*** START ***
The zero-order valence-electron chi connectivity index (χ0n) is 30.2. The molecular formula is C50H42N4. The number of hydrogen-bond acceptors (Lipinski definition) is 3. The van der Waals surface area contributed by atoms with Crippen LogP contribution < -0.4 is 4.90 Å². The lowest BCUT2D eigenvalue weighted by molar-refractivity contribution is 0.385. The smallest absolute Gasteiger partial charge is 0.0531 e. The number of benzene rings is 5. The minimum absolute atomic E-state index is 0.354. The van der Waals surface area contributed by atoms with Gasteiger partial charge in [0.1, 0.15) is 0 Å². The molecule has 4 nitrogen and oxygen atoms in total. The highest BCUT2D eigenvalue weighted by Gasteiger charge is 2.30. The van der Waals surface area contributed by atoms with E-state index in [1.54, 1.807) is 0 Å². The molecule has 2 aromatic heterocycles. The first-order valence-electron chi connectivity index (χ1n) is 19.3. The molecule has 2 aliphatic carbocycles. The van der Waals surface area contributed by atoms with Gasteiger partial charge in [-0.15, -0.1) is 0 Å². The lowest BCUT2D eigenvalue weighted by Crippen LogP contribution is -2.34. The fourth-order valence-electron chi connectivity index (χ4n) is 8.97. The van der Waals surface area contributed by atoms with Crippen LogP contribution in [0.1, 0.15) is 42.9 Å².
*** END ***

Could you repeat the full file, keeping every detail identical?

The zero-order valence-electron chi connectivity index (χ0n) is 30.2. The molecular formula is C50H42N4. The number of hydrogen-bond acceptors (Lipinski definition) is 3. The van der Waals surface area contributed by atoms with Crippen LogP contribution < -0.4 is 4.90 Å². The lowest BCUT2D eigenvalue weighted by molar-refractivity contribution is 0.385. The smallest absolute Gasteiger partial charge is 0.0531 e. The number of benzene rings is 5. The minimum absolute atomic E-state index is 0.354. The van der Waals surface area contributed by atoms with Gasteiger partial charge in [0.1, 0.15) is 0 Å². The molecule has 4 nitrogen and oxygen atoms in total. The highest BCUT2D eigenvalue weighted by Gasteiger charge is 2.30. The van der Waals surface area contributed by atoms with E-state index in [1.54, 1.807) is 0 Å². The molecule has 2 aromatic heterocycles. The first-order valence-electron chi connectivity index (χ1n) is 19.3. The molecule has 2 aliphatic carbocycles. The van der Waals surface area contributed by atoms with Gasteiger partial charge in [-0.15, -0.1) is 0 Å². The lowest BCUT2D eigenvalue weighted by Crippen LogP contribution is -2.34. The fourth-order valence-electron chi connectivity index (χ4n) is 8.97. The van der Waals surface area contributed by atoms with Crippen LogP contribution in [0.1, 0.15) is 42.9 Å².